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#5 of 9 Old 05-24-2012, 06:32 AM
 
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Tricky situation.  I haven't been there, but I agree with a pp about maintaining boundaries - politely and firmly. 

 

I wonder if she's trying to get a handle on your DD by getting information from you - hence her own over-sharing about her DS. Kudos to you for respecting your DD's privacy. 

 

Is it possible to discuss this a little with your DD? Not your feelings or discomfort with the other mom, but whether your DD is at all uncomfortable with the idea of the 2 moms hanging out together. If your DD isn't perturbed by it, it may alleviate some of your feelings of intruding in her new relationship. OTOH, if she finds it uncomfortable too, then it will give you a little extra strength to maintain boundaries when the other mom bumps up against them. 

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#6 of 9 Old 05-24-2012, 06:42 AM
 
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Quote:
Originally Posted by mtiger View Post

I wonder if his Mom is concerned about how well the kids will be supervised... I know that I have een surprised with both of my kids how poorly they've been supervised when visiting a b/f or g/f.

 

 

 

I hope this isn't too far OT, but I'm wondering what you consider an appropriate level of supervision. I ask because yesterday afternoon I left 16 y.o. DD at home with a male classmate while I went out for an hour or so. They were working on a class assignment. It didn't occur to me that I needed to supervise them or that another parent might be upset about it.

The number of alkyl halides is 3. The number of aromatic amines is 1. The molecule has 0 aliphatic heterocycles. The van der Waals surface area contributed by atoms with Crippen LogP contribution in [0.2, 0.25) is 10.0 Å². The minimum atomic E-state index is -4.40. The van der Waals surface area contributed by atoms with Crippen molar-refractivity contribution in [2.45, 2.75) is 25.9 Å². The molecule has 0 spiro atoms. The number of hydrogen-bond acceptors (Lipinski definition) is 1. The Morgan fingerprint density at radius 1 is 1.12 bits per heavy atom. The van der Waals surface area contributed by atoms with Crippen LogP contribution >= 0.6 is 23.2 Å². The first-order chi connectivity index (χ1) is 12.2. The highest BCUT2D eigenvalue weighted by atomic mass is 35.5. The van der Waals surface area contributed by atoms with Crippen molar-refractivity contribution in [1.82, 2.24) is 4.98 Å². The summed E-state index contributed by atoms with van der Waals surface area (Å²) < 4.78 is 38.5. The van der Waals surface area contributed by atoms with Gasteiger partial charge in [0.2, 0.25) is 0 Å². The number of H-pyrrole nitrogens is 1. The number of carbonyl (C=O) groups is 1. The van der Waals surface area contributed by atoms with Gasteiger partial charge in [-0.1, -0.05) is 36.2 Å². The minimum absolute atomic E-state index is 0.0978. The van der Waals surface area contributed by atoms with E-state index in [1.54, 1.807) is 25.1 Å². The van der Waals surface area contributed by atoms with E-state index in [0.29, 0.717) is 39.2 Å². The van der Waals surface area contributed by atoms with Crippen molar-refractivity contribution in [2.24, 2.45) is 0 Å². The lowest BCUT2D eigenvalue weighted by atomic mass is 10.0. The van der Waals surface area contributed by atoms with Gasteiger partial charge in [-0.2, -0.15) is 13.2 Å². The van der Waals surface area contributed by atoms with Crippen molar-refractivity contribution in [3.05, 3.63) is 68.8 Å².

She hasn't had a  romantic relationship yet, but it's only a matter of time, and I'm sure that they would be left alone from time to time. Her older brother had a serious 2-year relationship in high school, and other than asking him to keep the bedroom door open, we didn't really "supervise" him and his girlfriend when they were together. To be honest, the open-door policy was DH's rule and I didn't really regulate it myself.  I have discussed and reinforced personal responsibility in romantic relationships with both of them though. 

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#7 of 9 Old 05-24-2012, 07:15 AM - Thread Starter
 
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Quote:
Originally Posted by ollyoxenfree View Post

 

I hope this isn't too far OT, but I'm wondering what you consider an appropriate level of supervision. I ask because yesterday afternoon I left 16 y.o. DD at home with a male classmate while I went out for an hour or so. They were working on a class assignment. It didn't occur to me that I needed to supervise them or that another parent might be upset about it.